An IUAV University – Institute University of Architecture, Venice – workshop explores new ways to communicate this material
New suggestions for communicating leather come from the young designers of the IUAV. After a day dedicated to discovering the process of leather tanning at the Dani tannery last September, the students, led by the communication professor and designer Donatello D’Angelo in a workshop titled “How to communicate leather”, have created works that investigate different aspects of this material and present them with a new outlook. Concepts were revisited and redesigned and expressed with creativity and style: Leather as a natural material, the idea of recycling to which its production is linked, leather as an icon of style and design and elegance.
Today, the tanning process is the applicative synthesis of industrial techniques that preserve and apply an ancient artisan knowledge. A ductile, resistant and beautiful finished product is obtained. So, why not personalise it with just as much artistic skill to create new, original textures? Here, through the works of the students, a transfigured piece of leather, modulated by their personal artistic sensitivities, now bears new textures with original and highly personalised patterns.
In another development called “a fior di pelle”, which means “skin deep” but literally translates to “flower on a skin”, natural elements such as branches, leaves and flowers are pressed onto the leather; nature to nature, giving the leather, in a didactic way, its natural connotation. The work creates panels with great harmonious and aesthetic effect. Similar to a tattoo, the vegetal elements are imprinted on the leather that re-proposes their shapes over time.
The concept of recycling, so dear to companies such as Dani that make sustainability their operative leitmotif, is well expressed in the work Humanaturecycle. A tongue-twisting name that evokes a visual path, starting from vertical bands of overlapping leather, first with nuances that recall the colours of human skin, tone by tone, immediately harmonic and then breaking, reaching the most unnatural shades, to evoke the concept of recycling and versatile reuse. It is a virtuous process where nothing is discarded and everything is valued.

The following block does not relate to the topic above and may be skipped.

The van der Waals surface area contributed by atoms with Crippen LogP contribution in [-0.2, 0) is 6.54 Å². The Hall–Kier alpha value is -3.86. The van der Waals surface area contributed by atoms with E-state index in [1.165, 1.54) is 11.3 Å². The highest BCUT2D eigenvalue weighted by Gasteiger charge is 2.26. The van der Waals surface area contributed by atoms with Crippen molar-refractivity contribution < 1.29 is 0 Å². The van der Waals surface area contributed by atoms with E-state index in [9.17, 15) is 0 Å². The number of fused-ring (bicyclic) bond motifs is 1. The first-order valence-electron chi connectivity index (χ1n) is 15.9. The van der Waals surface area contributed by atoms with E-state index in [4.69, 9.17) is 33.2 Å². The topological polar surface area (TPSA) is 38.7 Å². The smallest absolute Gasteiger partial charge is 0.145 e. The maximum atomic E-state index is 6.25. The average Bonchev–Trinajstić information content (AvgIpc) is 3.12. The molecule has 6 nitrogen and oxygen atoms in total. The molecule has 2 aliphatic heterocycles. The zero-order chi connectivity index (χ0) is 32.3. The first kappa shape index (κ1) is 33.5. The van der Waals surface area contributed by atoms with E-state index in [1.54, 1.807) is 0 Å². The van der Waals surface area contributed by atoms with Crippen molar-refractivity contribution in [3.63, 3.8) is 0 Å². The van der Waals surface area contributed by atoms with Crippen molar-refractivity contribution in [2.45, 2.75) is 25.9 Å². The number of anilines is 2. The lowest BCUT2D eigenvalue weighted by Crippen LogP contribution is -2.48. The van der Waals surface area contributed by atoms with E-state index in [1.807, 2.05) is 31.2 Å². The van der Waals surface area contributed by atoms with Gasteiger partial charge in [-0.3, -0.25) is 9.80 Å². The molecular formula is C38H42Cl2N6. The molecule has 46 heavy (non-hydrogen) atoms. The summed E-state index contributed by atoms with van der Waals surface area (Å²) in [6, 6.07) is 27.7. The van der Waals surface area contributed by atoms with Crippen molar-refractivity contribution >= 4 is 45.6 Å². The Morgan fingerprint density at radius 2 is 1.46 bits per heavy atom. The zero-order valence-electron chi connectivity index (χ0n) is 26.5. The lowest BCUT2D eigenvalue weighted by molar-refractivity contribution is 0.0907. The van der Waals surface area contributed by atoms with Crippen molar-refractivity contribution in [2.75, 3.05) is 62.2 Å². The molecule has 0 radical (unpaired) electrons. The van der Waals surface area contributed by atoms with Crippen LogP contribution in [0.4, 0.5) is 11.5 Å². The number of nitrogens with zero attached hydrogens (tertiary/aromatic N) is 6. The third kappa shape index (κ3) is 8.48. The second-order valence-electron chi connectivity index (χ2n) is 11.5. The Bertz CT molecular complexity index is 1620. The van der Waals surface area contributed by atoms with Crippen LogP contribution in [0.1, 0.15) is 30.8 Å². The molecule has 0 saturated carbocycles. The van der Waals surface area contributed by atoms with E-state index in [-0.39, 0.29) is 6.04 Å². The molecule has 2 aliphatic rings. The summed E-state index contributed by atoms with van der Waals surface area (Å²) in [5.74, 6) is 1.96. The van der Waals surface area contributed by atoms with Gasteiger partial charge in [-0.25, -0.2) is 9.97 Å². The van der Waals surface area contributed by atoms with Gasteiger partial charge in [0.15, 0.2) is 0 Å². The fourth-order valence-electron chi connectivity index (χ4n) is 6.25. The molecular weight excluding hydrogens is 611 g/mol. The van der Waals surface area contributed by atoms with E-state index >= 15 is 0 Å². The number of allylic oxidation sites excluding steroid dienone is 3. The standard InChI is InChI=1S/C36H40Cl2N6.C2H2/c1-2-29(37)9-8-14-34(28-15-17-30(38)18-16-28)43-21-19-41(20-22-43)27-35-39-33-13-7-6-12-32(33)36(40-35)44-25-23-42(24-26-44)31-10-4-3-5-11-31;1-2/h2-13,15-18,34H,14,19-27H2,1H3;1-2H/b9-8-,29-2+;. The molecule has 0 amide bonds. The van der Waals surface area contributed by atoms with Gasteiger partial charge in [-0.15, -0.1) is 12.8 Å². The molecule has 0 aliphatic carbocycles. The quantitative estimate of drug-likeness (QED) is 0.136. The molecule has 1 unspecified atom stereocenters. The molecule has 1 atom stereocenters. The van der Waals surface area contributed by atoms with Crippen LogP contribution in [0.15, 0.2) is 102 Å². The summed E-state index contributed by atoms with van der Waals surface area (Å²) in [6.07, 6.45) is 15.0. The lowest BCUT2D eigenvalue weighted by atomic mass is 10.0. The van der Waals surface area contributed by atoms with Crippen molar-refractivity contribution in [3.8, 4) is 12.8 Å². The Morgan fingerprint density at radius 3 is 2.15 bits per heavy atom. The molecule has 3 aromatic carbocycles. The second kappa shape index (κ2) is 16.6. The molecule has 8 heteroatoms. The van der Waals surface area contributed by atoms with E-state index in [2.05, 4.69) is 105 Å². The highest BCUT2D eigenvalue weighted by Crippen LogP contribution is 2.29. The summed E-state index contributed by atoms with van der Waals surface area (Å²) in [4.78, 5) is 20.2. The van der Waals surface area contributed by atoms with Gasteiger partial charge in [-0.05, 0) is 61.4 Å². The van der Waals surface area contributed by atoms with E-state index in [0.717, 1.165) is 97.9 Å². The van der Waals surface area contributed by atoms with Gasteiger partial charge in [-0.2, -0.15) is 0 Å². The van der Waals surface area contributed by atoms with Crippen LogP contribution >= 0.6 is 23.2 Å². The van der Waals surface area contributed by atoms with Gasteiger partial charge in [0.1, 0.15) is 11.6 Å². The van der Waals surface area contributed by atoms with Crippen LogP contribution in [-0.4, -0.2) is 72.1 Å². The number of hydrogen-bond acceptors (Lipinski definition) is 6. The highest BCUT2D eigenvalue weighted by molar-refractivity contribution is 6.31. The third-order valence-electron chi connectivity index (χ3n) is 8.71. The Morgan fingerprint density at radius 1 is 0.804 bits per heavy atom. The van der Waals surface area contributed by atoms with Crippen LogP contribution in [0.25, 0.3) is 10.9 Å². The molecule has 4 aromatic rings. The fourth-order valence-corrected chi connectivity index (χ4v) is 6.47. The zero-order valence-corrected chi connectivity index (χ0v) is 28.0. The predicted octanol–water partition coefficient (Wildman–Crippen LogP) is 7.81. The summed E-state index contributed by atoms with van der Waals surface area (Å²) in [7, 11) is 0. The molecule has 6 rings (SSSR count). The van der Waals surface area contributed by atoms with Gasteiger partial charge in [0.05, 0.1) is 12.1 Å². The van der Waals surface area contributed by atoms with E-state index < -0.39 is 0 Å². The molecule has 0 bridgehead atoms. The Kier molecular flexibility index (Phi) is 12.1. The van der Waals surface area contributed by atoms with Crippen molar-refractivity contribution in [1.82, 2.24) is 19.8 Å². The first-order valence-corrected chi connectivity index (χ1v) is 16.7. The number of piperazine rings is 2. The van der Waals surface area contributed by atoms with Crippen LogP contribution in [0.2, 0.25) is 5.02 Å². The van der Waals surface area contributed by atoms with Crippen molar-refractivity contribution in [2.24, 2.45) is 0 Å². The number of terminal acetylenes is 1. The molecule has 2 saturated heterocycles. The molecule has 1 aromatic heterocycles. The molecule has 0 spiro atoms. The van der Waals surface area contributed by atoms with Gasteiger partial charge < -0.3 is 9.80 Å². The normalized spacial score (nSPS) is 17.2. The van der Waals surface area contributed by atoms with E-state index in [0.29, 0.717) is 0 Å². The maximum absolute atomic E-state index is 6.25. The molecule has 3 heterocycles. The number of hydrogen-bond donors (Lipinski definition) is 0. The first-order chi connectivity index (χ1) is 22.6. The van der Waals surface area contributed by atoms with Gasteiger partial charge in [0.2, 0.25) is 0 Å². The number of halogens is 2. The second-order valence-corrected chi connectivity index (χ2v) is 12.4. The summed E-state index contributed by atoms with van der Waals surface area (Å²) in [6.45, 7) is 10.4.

Again, the icons of design, from fashion to furniture, would not have existed without the ductility of leather. We give this material the right importance, removing all the elements of support: the patterns remain in a geometric decomposition with great abstract taste. No longer usable, no more practical, just beautiful.
But what did the students think about leather? “They consider it a material of great value – explains D’Angelo – and they were really amazed by the company’s attention to environmental sustainability”. When asked if there was a favourite among the exhibited works, the professor replies “All the designs presented are a valid development of creative concepts that could be applied to communication campaigns”. This could be considered as a diplomatic answer, but D’Angelo confesses that each of the works contains a part of himself, besides the students who developed them.
Guido Zilli, the representative of the Dani tannery project, was asked whether there is any distance between the academic world and the industry: “In the specifics of this project, the availability to share opinions, to get involved and the acceptance of different perspectives has essentially cancelled the distance between the two worlds,” explains Zilli. “This was useful for describing the needs of Dani in a transparent, precise and articulated way. And to obtain from the students a creative contribution in terms of concepts, ideas and artefacts that enhance leather as a natural and sustainable material; so versatile and elegant that it becomes a design icon while maintaining a youthful and daily trait”. After the workshop, what will be the subsequent steps?: “We are evaluating how to provide stability to the relationship with IUAV in terms of joint research activities, the possibility of hosting students in internships, developing new projects that also involve other actors in the leather supply chain, such as soft furniture manufacturers and architecture and design firms in particular”, Zilli concluded.